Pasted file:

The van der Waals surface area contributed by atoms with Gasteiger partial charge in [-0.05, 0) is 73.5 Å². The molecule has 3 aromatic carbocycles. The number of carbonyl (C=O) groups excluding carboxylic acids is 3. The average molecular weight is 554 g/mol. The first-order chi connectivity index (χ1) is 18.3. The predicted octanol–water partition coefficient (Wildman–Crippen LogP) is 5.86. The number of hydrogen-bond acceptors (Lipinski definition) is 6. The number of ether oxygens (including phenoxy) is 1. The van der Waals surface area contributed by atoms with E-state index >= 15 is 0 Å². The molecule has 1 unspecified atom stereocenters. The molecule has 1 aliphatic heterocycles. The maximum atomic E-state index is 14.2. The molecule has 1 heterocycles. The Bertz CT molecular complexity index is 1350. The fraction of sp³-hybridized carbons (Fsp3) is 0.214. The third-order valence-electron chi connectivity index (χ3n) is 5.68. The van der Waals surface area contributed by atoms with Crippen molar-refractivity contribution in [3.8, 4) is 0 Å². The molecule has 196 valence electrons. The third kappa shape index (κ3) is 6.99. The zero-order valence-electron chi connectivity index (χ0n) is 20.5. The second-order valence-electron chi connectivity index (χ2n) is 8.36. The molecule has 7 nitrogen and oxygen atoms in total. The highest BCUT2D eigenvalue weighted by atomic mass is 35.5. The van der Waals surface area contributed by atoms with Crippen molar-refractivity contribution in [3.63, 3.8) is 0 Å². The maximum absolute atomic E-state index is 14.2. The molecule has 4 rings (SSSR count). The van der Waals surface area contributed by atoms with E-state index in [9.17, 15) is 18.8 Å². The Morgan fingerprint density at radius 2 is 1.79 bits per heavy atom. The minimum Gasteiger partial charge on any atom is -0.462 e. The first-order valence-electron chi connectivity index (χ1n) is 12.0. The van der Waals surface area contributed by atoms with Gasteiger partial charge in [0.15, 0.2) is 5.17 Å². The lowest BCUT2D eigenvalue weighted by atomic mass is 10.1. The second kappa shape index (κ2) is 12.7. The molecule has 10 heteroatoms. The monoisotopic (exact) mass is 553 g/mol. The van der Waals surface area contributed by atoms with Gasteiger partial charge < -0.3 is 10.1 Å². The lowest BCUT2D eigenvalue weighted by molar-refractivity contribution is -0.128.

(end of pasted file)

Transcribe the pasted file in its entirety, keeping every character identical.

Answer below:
The van der Waals surface area contributed by atoms with Gasteiger partial charge in [-0.05, 0) is 73.5 Å². The molecule has 3 aromatic carbocycles. The number of carbonyl (C=O) groups excluding carboxylic acids is 3. The average molecular weight is 554 g/mol. The first-order chi connectivity index (χ1) is 18.3. The predicted octanol–water partition coefficient (Wildman–Crippen LogP) is 5.86. The number of hydrogen-bond acceptors (Lipinski definition) is 6. The number of ether oxygens (including phenoxy) is 1. The van der Waals surface area contributed by atoms with E-state index >= 15 is 0 Å². The molecule has 1 unspecified atom stereocenters. The molecule has 1 aliphatic heterocycles. The maximum atomic E-state index is 14.2. The molecule has 1 heterocycles. The Bertz CT molecular complexity index is 1350. The fraction of sp³-hybridized carbons (Fsp3) is 0.214. The third-order valence-electron chi connectivity index (χ3n) is 5.68. The van der Waals surface area contributed by atoms with Crippen molar-refractivity contribution in [3.8, 4) is 0 Å². The molecule has 196 valence electrons. The third kappa shape index (κ3) is 6.99. The zero-order valence-electron chi connectivity index (χ0n) is 20.5. The second-order valence-electron chi connectivity index (χ2n) is 8.36. The molecule has 7 nitrogen and oxygen atoms in total. The highest BCUT2D eigenvalue weighted by atomic mass is 35.5. The van der Waals surface area contributed by atoms with Crippen molar-refractivity contribution in [3.63, 3.8) is 0 Å². The maximum absolute atomic E-state index is 14.2. The molecule has 4 rings (SSSR count). The van der Waals surface area contributed by atoms with E-state index in [9.17, 15) is 18.8 Å². The Morgan fingerprint density at radius 2 is 1.79 bits per heavy atom. The minimum Gasteiger partial charge on any atom is -0.462 e. The first-order valence-electron chi connectivity index (χ1n) is 12.0. The van der Waals surface area contributed by atoms with Gasteiger partial charge in [0.15, 0.2) is 5.17 Å². The lowest BCUT2D eigenvalue weighted by atomic mass is 10.1. The second kappa shape index (κ2) is 12.7. The molecule has 10 heteroatoms. The monoisotopic (exact) mass is 553 g/mol. The van der Waals surface area contributed by atoms with Gasteiger partial charge < -0.3 is 10.1 Å². The lowest BCUT2D eigenvalue weighted by molar-refractivity contribution is -0.128.